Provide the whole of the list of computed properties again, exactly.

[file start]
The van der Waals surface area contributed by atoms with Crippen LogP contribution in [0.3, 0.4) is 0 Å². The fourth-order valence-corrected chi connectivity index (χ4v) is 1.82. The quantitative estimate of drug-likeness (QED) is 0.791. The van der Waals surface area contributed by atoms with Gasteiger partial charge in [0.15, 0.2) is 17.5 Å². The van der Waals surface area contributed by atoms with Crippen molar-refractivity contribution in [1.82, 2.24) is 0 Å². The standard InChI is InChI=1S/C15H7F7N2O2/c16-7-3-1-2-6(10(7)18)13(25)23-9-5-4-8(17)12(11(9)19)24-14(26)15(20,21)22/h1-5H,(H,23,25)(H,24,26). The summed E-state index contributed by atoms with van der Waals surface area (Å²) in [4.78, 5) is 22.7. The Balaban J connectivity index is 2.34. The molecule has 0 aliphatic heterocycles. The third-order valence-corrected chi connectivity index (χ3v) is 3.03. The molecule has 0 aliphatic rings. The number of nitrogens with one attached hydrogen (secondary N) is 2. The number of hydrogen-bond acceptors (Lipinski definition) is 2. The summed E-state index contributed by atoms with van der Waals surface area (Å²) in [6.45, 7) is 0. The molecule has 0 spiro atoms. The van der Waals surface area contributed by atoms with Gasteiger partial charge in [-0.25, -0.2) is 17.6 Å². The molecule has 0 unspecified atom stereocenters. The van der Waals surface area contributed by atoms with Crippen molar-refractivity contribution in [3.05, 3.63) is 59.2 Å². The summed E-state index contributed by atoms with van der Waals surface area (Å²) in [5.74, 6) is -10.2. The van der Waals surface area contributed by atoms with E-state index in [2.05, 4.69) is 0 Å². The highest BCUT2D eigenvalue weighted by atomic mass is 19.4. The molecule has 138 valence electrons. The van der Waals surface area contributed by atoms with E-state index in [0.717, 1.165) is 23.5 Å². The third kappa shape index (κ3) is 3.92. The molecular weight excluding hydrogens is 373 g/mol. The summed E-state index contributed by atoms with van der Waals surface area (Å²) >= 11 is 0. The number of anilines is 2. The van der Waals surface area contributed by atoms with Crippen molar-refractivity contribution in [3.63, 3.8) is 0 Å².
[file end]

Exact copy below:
The van der Waals surface area contributed by atoms with Crippen LogP contribution in [0.3, 0.4) is 0 Å². The fourth-order valence-corrected chi connectivity index (χ4v) is 1.82. The quantitative estimate of drug-likeness (QED) is 0.791. The van der Waals surface area contributed by atoms with Gasteiger partial charge in [0.15, 0.2) is 17.5 Å². The van der Waals surface area contributed by atoms with Crippen molar-refractivity contribution in [1.82, 2.24) is 0 Å². The standard InChI is InChI=1S/C15H7F7N2O2/c16-7-3-1-2-6(10(7)18)13(25)23-9-5-4-8(17)12(11(9)19)24-14(26)15(20,21)22/h1-5H,(H,23,25)(H,24,26). The summed E-state index contributed by atoms with van der Waals surface area (Å²) in [4.78, 5) is 22.7. The Balaban J connectivity index is 2.34. The molecule has 0 aliphatic heterocycles. The third-order valence-corrected chi connectivity index (χ3v) is 3.03. The molecule has 0 aliphatic rings. The number of nitrogens with one attached hydrogen (secondary N) is 2. The number of hydrogen-bond acceptors (Lipinski definition) is 2. The summed E-state index contributed by atoms with van der Waals surface area (Å²) in [6.45, 7) is 0. The molecule has 0 spiro atoms. The van der Waals surface area contributed by atoms with Gasteiger partial charge in [-0.25, -0.2) is 17.6 Å². The molecule has 0 unspecified atom stereocenters. The van der Waals surface area contributed by atoms with Crippen molar-refractivity contribution in [3.05, 3.63) is 59.2 Å². The summed E-state index contributed by atoms with van der Waals surface area (Å²) in [5.74, 6) is -10.2. The van der Waals surface area contributed by atoms with E-state index in [2.05, 4.69) is 0 Å². The highest BCUT2D eigenvalue weighted by atomic mass is 19.4. The molecule has 138 valence electrons. The van der Waals surface area contributed by atoms with E-state index in [0.717, 1.165) is 23.5 Å². The third kappa shape index (κ3) is 3.92. The molecular weight excluding hydrogens is 373 g/mol. The summed E-state index contributed by atoms with van der Waals surface area (Å²) >= 11 is 0. The number of anilines is 2. The van der Waals surface area contributed by atoms with Crippen molar-refractivity contribution in [3.63, 3.8) is 0 Å².